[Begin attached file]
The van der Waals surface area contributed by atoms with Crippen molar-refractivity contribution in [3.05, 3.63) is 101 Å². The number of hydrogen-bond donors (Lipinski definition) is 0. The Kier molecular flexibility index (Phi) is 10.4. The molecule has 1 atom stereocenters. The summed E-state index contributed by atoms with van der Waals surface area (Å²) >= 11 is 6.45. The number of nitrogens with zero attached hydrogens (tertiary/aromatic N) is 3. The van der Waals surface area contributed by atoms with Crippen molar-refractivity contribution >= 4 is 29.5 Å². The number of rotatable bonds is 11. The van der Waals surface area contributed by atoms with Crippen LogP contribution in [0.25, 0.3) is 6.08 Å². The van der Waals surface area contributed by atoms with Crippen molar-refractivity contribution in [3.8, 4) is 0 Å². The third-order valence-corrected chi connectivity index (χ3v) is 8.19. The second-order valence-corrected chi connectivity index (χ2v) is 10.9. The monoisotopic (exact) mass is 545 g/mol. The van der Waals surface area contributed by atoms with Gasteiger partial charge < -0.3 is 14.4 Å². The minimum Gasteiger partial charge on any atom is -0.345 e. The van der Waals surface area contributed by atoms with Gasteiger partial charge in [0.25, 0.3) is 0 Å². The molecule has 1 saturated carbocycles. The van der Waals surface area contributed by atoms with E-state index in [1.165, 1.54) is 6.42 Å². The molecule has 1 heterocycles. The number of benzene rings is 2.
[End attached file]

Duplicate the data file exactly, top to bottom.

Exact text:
The van der Waals surface area contributed by atoms with Crippen molar-refractivity contribution in [3.05, 3.63) is 101 Å². The number of hydrogen-bond donors (Lipinski definition) is 0. The Kier molecular flexibility index (Phi) is 10.4. The molecule has 1 atom stereocenters. The summed E-state index contributed by atoms with van der Waals surface area (Å²) >= 11 is 6.45. The number of nitrogens with zero attached hydrogens (tertiary/aromatic N) is 3. The van der Waals surface area contributed by atoms with Crippen molar-refractivity contribution >= 4 is 29.5 Å². The number of rotatable bonds is 11. The van der Waals surface area contributed by atoms with Crippen LogP contribution in [0.25, 0.3) is 6.08 Å². The van der Waals surface area contributed by atoms with Crippen molar-refractivity contribution in [3.8, 4) is 0 Å². The third-order valence-corrected chi connectivity index (χ3v) is 8.19. The second-order valence-corrected chi connectivity index (χ2v) is 10.9. The monoisotopic (exact) mass is 545 g/mol. The van der Waals surface area contributed by atoms with Gasteiger partial charge < -0.3 is 14.4 Å². The minimum Gasteiger partial charge on any atom is -0.345 e. The van der Waals surface area contributed by atoms with Gasteiger partial charge in [0.25, 0.3) is 0 Å². The molecule has 1 saturated carbocycles. The van der Waals surface area contributed by atoms with E-state index in [1.165, 1.54) is 6.42 Å². The molecule has 1 heterocycles. The number of benzene rings is 2.